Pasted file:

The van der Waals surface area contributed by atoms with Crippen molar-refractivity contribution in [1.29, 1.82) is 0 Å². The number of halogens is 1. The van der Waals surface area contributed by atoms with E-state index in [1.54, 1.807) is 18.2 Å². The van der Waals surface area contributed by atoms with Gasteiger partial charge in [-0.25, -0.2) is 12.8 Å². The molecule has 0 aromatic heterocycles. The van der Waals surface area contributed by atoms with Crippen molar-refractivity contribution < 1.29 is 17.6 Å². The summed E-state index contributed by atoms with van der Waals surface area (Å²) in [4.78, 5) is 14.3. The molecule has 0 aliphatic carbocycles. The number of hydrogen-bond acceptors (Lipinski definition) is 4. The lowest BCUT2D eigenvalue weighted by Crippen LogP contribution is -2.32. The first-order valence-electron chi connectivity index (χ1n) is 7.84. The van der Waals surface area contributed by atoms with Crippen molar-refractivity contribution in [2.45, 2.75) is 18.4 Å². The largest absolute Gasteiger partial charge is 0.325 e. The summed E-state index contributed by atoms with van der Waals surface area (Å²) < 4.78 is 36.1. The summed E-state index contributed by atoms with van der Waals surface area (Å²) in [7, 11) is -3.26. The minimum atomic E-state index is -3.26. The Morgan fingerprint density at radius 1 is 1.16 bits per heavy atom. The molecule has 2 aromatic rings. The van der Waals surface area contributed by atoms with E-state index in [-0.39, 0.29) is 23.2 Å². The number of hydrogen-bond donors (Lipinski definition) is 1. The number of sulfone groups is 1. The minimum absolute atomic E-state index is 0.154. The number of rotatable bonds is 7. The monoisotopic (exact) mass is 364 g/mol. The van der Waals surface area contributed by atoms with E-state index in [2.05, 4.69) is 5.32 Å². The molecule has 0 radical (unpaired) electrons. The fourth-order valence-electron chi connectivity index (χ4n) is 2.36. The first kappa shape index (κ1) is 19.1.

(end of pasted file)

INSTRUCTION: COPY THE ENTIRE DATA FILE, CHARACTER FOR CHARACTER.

The van der Waals surface area contributed by atoms with Crippen molar-refractivity contribution in [1.29, 1.82) is 0 Å². The number of halogens is 1. The van der Waals surface area contributed by atoms with E-state index in [1.54, 1.807) is 18.2 Å². The van der Waals surface area contributed by atoms with Gasteiger partial charge in [-0.25, -0.2) is 12.8 Å². The molecule has 0 aromatic heterocycles. The van der Waals surface area contributed by atoms with Crippen molar-refractivity contribution < 1.29 is 17.6 Å². The summed E-state index contributed by atoms with van der Waals surface area (Å²) in [4.78, 5) is 14.3. The molecule has 0 aliphatic carbocycles. The number of hydrogen-bond acceptors (Lipinski definition) is 4. The lowest BCUT2D eigenvalue weighted by Crippen LogP contribution is -2.32. The first-order valence-electron chi connectivity index (χ1n) is 7.84. The van der Waals surface area contributed by atoms with Crippen molar-refractivity contribution in [2.45, 2.75) is 18.4 Å². The largest absolute Gasteiger partial charge is 0.325 e. The summed E-state index contributed by atoms with van der Waals surface area (Å²) < 4.78 is 36.1. The summed E-state index contributed by atoms with van der Waals surface area (Å²) in [7, 11) is -3.26. The minimum atomic E-state index is -3.26. The Morgan fingerprint density at radius 1 is 1.16 bits per heavy atom. The molecule has 2 aromatic rings. The van der Waals surface area contributed by atoms with E-state index in [-0.39, 0.29) is 23.2 Å². The number of hydrogen-bond donors (Lipinski definition) is 1. The number of sulfone groups is 1. The minimum absolute atomic E-state index is 0.154. The number of rotatable bonds is 7. The monoisotopic (exact) mass is 364 g/mol. The van der Waals surface area contributed by atoms with E-state index in [2.05, 4.69) is 5.32 Å². The molecule has 0 radical (unpaired) electrons. The fourth-order valence-electron chi connectivity index (χ4n) is 2.36. The first kappa shape index (κ1) is 19.1.